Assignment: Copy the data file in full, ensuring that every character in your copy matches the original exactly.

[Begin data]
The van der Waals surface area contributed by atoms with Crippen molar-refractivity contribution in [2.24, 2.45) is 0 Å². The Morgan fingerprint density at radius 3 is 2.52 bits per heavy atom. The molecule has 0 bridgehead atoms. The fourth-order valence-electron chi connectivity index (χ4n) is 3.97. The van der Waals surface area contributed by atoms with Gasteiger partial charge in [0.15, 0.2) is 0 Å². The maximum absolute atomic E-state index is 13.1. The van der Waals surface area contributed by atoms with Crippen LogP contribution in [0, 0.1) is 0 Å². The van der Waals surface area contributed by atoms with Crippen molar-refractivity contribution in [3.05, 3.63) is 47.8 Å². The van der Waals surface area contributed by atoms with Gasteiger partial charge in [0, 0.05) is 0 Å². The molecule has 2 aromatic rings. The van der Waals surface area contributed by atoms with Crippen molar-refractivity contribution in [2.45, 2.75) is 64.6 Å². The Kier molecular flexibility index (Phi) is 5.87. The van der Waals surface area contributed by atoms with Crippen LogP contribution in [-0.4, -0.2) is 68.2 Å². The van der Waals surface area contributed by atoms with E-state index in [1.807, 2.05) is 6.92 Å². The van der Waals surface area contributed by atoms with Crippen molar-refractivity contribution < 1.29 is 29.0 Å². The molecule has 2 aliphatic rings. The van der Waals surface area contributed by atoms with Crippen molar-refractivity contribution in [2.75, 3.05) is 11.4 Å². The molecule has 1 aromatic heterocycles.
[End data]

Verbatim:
The van der Waals surface area contributed by atoms with Crippen molar-refractivity contribution in [2.24, 2.45) is 0 Å². The Morgan fingerprint density at radius 3 is 2.52 bits per heavy atom. The molecule has 0 bridgehead atoms. The fourth-order valence-electron chi connectivity index (χ4n) is 3.97. The van der Waals surface area contributed by atoms with Gasteiger partial charge in [0.15, 0.2) is 0 Å². The maximum absolute atomic E-state index is 13.1. The van der Waals surface area contributed by atoms with Crippen LogP contribution in [0, 0.1) is 0 Å². The van der Waals surface area contributed by atoms with Crippen molar-refractivity contribution in [3.05, 3.63) is 47.8 Å². The van der Waals surface area contributed by atoms with Gasteiger partial charge in [0, 0.05) is 0 Å². The molecule has 2 aromatic rings. The van der Waals surface area contributed by atoms with Crippen molar-refractivity contribution in [2.45, 2.75) is 64.6 Å². The Kier molecular flexibility index (Phi) is 5.87. The van der Waals surface area contributed by atoms with Crippen LogP contribution in [-0.4, -0.2) is 68.2 Å². The van der Waals surface area contributed by atoms with E-state index in [1.807, 2.05) is 6.92 Å². The van der Waals surface area contributed by atoms with Crippen molar-refractivity contribution < 1.29 is 29.0 Å². The molecule has 2 aliphatic rings. The van der Waals surface area contributed by atoms with Crippen molar-refractivity contribution in [2.75, 3.05) is 11.4 Å². The molecule has 1 aromatic heterocycles.